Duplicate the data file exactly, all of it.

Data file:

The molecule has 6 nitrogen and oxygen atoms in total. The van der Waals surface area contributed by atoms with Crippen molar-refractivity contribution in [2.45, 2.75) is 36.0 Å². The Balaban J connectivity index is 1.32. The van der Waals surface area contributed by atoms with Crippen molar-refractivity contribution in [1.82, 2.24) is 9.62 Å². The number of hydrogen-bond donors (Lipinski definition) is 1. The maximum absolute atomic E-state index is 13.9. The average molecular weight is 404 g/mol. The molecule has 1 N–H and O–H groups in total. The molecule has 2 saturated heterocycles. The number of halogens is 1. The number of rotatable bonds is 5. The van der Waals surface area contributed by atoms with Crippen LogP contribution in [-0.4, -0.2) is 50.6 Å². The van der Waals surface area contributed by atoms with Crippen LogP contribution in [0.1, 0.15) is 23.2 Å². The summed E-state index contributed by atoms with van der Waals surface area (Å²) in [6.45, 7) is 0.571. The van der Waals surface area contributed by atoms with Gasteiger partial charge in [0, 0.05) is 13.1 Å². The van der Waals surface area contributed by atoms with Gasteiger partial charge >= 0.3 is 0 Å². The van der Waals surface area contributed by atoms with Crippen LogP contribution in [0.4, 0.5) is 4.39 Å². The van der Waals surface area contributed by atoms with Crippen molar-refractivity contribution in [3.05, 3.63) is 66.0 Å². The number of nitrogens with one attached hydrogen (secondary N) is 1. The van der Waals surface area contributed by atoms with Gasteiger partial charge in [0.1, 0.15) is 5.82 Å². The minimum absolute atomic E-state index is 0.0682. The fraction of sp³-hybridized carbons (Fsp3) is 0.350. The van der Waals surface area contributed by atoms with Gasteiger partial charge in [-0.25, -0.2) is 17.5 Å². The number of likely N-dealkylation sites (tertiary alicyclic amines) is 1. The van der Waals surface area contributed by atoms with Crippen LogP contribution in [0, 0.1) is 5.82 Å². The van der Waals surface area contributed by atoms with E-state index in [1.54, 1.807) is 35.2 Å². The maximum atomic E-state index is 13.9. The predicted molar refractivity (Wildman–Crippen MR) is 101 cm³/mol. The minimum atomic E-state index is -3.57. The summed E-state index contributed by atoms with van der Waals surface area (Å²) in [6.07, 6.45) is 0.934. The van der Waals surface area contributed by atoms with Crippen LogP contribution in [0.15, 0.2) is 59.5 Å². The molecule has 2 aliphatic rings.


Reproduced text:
The molecule has 6 nitrogen and oxygen atoms in total. The van der Waals surface area contributed by atoms with Crippen molar-refractivity contribution in [2.45, 2.75) is 36.0 Å². The Balaban J connectivity index is 1.32. The van der Waals surface area contributed by atoms with Crippen molar-refractivity contribution in [1.82, 2.24) is 9.62 Å². The number of hydrogen-bond donors (Lipinski definition) is 1. The maximum absolute atomic E-state index is 13.9. The average molecular weight is 404 g/mol. The molecule has 1 N–H and O–H groups in total. The molecule has 2 saturated heterocycles. The number of halogens is 1. The number of rotatable bonds is 5. The van der Waals surface area contributed by atoms with Crippen LogP contribution in [-0.4, -0.2) is 50.6 Å². The van der Waals surface area contributed by atoms with Crippen LogP contribution in [0.1, 0.15) is 23.2 Å². The summed E-state index contributed by atoms with van der Waals surface area (Å²) in [6.45, 7) is 0.571. The van der Waals surface area contributed by atoms with Gasteiger partial charge in [0, 0.05) is 13.1 Å². The van der Waals surface area contributed by atoms with Gasteiger partial charge >= 0.3 is 0 Å². The van der Waals surface area contributed by atoms with Crippen LogP contribution in [0.4, 0.5) is 4.39 Å². The van der Waals surface area contributed by atoms with Crippen molar-refractivity contribution in [3.05, 3.63) is 66.0 Å². The number of nitrogens with one attached hydrogen (secondary N) is 1. The van der Waals surface area contributed by atoms with Gasteiger partial charge in [0.1, 0.15) is 5.82 Å². The minimum absolute atomic E-state index is 0.0682. The fraction of sp³-hybridized carbons (Fsp3) is 0.350. The van der Waals surface area contributed by atoms with Gasteiger partial charge in [-0.25, -0.2) is 17.5 Å². The number of likely N-dealkylation sites (tertiary alicyclic amines) is 1. The van der Waals surface area contributed by atoms with Crippen LogP contribution in [0, 0.1) is 5.82 Å². The van der Waals surface area contributed by atoms with E-state index in [1.54, 1.807) is 35.2 Å². The maximum atomic E-state index is 13.9. The predicted molar refractivity (Wildman–Crippen MR) is 101 cm³/mol. The minimum atomic E-state index is -3.57. The summed E-state index contributed by atoms with van der Waals surface area (Å²) in [6.07, 6.45) is 0.934. The van der Waals surface area contributed by atoms with Crippen LogP contribution in [0.15, 0.2) is 59.5 Å². The molecule has 2 aliphatic rings.